There’s no shortage of crabby old-school black metal fans who would like you to believe that the scene as a whole has strayed so far from the original recipe that it’s hardly worth acknowledging enthusiasm at this point. You may wish to ask said codgers, “Why, you grumpy old coughing vintage clunkers? Why do you feel this way,” and most of them will dance around issues pertaining to the absence of evil, danger, frost or “passion for all things primordial,” all to varying degrees. Funny thing is, these grumblers are correct. At least to an extent. But it was an inevitability that was established very early on through the works of trailblazing bands such as Ved Buens Ende, Fleurety, Sigh, Master’s Hammer et al that took one of black metal’s more specific key characteristics—lawlessness—and let the lightning loose.
One can obviously take the idea of “lawlessness” from multiple angles, but in this particular situation we’re talking specifically about the idea of lawlessness in the form of mutiny—mutiny against death metal’s “relaxed look,” its interest in popularity, and its strangely restrictive extreme metal boundaries. This was a large part of what made the second wave of black metal so vital. But what’s equally interesting is the truth that almost as soon as black metal’s second wave established its dissension and subsequent reconnect with metal’s dangerous and chaotic tenets, records such as Written in Waters and Min Tid Skal Komme dropped in to challenge black metal’s confines and remind it that lawlessness can very easily become a double-edged sword.
In short, black metal has been walking hand-in-hand with not following the rules for decades, so it should be of little surprise to see consequences on both ends of the spectrum resulting in cancelled tours and renderings peppering NPR’s All Songs Considered. That venerable “danger” element is a particularly tempting one to flaunt, because it’s effective all on its own and also works well as a yin to a more innocuous indie or post- yang to boot. Humans love the Danger Zone, baby. That’s why we jump out of airplanes and date total shitbags.
Something that’s particularly refreshing about 2 is the fact that Grey Aura achieves many of the same sort of outsider idiosyncrasies that a number of their avant-garde peers achieve—a sense of elegance and stylishness that underscores atmosphere—but none of these elements ever end up hitting the listener over the head with a mood that’s unduly maudlin, fragile or ethereal.
A fairly requisite layer of pretentiousness is still here, too—this record is as haughty as James Joyce discovering Radiohead for the first time. But the overarching theme of madness always lurks, so even when a song like “Beschonken slaapwandelaar” (“Drunken Sleepwalker”) goes fully noir, it still feels more along the lines of Virus / Momento Collider than it does any band specifically designed to be jazz noir.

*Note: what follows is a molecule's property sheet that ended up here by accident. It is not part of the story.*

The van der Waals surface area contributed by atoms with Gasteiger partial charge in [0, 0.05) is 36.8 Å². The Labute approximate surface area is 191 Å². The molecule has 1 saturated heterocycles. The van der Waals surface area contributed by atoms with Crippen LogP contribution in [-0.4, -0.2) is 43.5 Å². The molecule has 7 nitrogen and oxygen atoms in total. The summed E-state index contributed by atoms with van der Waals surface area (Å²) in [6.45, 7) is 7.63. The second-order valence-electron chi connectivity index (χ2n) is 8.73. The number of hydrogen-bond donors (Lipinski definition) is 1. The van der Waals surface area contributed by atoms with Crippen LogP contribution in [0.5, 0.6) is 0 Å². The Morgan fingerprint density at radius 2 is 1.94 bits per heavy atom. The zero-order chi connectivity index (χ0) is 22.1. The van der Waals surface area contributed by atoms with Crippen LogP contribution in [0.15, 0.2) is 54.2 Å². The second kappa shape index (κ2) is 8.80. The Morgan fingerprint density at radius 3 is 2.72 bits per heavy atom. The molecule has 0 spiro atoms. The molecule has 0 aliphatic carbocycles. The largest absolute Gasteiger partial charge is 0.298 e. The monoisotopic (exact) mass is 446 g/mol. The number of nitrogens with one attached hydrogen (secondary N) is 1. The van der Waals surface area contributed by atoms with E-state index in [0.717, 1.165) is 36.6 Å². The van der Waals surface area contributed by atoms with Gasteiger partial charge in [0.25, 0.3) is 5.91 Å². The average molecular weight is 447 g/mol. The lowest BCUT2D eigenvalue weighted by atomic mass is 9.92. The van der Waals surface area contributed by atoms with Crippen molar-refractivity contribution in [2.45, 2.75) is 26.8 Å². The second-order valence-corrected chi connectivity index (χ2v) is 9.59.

When things are more abrasive, the underlying madness swirls around a very precise form of black metal that’s not unlike something you might expect to hear from a band such as Dødheimsgard in the modern age, but with a vocalist that almost sounds as if he’s hollerin’ his case to Mean Gene Okerlund before setting foot in the ring. Drummer Bas van der Perk is a beast, and Grey Aura ain’t the kind of band to bury the bass behind a wall of noise, so be sure to get the album into a nice set of headphones at some point.
The rest of the fare is comparably adventurous and eccentric. “Parijs is een portaal” (“Paris is a Portal”) has a sprinkling of Lugubrum in its corners, “De drenkeling” (“The Drowning Man”) sports a bit of a beer hall swing, and “Sierlijke schaduwmond” (“Ornate Shadowmouth”) does a fine job of blendering most all of the band’s tricks together into one stretched, ten minute closer. All in all, it’s a journey of a little over 30-minutes that does indeed feel as if it tells half a book’s story, so mission absolutely accomplished.
The fact that 2: De bezwijkende deugd is considered “demo material” leading up to the band’s official sophomore full-length is quite promising, both in terms of the band’s technical dexterity and the production proficiency. It demonstrates the truth (once again) that you don’t necessarily have to use a fancy studio or have a major label (NOTE: a cassette version is still available through the always forward-thinking Tartarus Records) backing you up to sound like you have the advantage of both. In the end, all you really need is a genuine passion for what you’re creating and a potential audience that cares. Grey Aura has that first bit covered in spades. It’s obviously up to you to decide if you’d like to join the ranks of the latter.